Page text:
N.B.A.'s Adam Silver Says Christmas Games Will Go On - 2 minutes read
The only N.B.A. team that has reduced crowd sizes is the Toronto Raptors, who, because of restrictions in Ontario, have limited capacity to 50 percent.
European sports were facing similar disruptions. In England, where six of last weekend’s 10 Premier League games were postponed after virus outbreaks left teams short of players, league officials continued to reject calls from some clubs to cancel more matches, and a busy holiday season of matches remained in doubt.
In Scotland and Wales, government leaders announced that they would impose significant restrictions on fans in stadiums starting Sunday. Scottish sporting events will be “effectively spectator-free,” the country’s leader, Nicola Sturgeon, said, with crowds at outdoor events capped at 500 for as long as three weeks. In Wales, all sporting events will now be held behind closed doors for the same period.
Those kinds of crowd restrictions had been in place in parts of Germany for weeks. On Tuesday, though, Chancellor Olaf Scholz said Germany’s regional bans on spectators and crowds would go national starting next Tuesday as part of a set of strict new rules that will limit the size of New Year’s parties to 10 people, close bars and nightclubs, and empty the country’s soccer stadiums.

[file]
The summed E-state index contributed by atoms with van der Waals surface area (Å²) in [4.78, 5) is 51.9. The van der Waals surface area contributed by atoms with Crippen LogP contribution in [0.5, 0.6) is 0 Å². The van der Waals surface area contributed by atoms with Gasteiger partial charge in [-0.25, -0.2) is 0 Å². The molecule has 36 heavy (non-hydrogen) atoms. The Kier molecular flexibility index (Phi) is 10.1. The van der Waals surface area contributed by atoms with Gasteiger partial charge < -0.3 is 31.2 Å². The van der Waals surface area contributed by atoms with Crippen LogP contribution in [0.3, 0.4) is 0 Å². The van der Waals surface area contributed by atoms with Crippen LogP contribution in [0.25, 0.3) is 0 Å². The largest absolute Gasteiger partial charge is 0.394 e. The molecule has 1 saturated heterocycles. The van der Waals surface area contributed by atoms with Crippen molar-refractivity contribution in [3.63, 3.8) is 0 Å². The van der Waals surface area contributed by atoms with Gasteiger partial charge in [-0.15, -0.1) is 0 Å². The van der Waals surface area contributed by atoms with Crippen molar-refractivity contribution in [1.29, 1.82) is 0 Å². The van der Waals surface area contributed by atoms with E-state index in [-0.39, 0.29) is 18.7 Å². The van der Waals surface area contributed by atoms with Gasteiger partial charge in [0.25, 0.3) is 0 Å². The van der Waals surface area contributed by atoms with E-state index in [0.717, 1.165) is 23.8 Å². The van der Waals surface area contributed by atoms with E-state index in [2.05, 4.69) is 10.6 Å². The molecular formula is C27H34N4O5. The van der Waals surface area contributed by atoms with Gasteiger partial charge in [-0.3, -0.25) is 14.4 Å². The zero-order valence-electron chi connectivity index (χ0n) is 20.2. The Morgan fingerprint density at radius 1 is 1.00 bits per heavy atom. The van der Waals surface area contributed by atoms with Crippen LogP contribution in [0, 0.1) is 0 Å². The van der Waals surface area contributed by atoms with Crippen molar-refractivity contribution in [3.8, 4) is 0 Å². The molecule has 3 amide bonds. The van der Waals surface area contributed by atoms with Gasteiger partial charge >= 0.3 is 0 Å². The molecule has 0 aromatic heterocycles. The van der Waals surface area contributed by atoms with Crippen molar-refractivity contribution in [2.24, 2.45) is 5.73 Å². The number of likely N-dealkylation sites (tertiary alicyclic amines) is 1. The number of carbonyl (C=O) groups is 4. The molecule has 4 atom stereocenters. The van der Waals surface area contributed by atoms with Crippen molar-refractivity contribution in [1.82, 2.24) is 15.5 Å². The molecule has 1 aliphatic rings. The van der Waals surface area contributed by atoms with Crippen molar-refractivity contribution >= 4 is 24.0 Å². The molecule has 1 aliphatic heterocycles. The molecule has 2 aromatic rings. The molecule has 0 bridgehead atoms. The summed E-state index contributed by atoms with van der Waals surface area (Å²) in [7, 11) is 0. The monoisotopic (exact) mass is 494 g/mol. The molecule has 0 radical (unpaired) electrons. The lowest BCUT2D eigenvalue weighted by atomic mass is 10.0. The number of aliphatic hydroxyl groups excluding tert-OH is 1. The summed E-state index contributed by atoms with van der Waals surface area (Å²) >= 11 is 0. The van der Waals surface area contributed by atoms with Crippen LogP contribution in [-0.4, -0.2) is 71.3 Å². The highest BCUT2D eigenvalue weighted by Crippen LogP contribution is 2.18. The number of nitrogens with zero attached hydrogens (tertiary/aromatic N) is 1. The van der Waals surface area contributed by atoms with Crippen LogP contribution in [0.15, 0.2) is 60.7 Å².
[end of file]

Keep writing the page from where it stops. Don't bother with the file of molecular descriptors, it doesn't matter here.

“This is not the time for parties and cozy evenings with lots of people,” Scholz said.
Britain’s conservative government, under fire from critics over its handling of the pandemic and from allies who reject the idea of new lockdowns, has shown little interest in closing stadium doors again ahead of a crowded holiday soccer schedule. And the Premier League appears to be following that lead.
“While recognizing a number of clubs are experiencing Covid-19 outbreaks and challenges,” the Premier League said after a meeting of its clubs on Monday, “it is the league’s collective intention to continue the current fixture schedule where safely possible.”
Coronavirus cases in the Premier League more than doubled last week, to 90 from 42, and officials revealed that only three-quarters of the league’s players had received two vaccine doses and that 16 percent were unvaccinated — a stark contrast from soccer leagues in Spain and Italy but also American leagues like the N.F.L., the N.B.A. and the N.H.L., which have generally reported vaccinated rates of 95 percent or higher.
Source: New York Times
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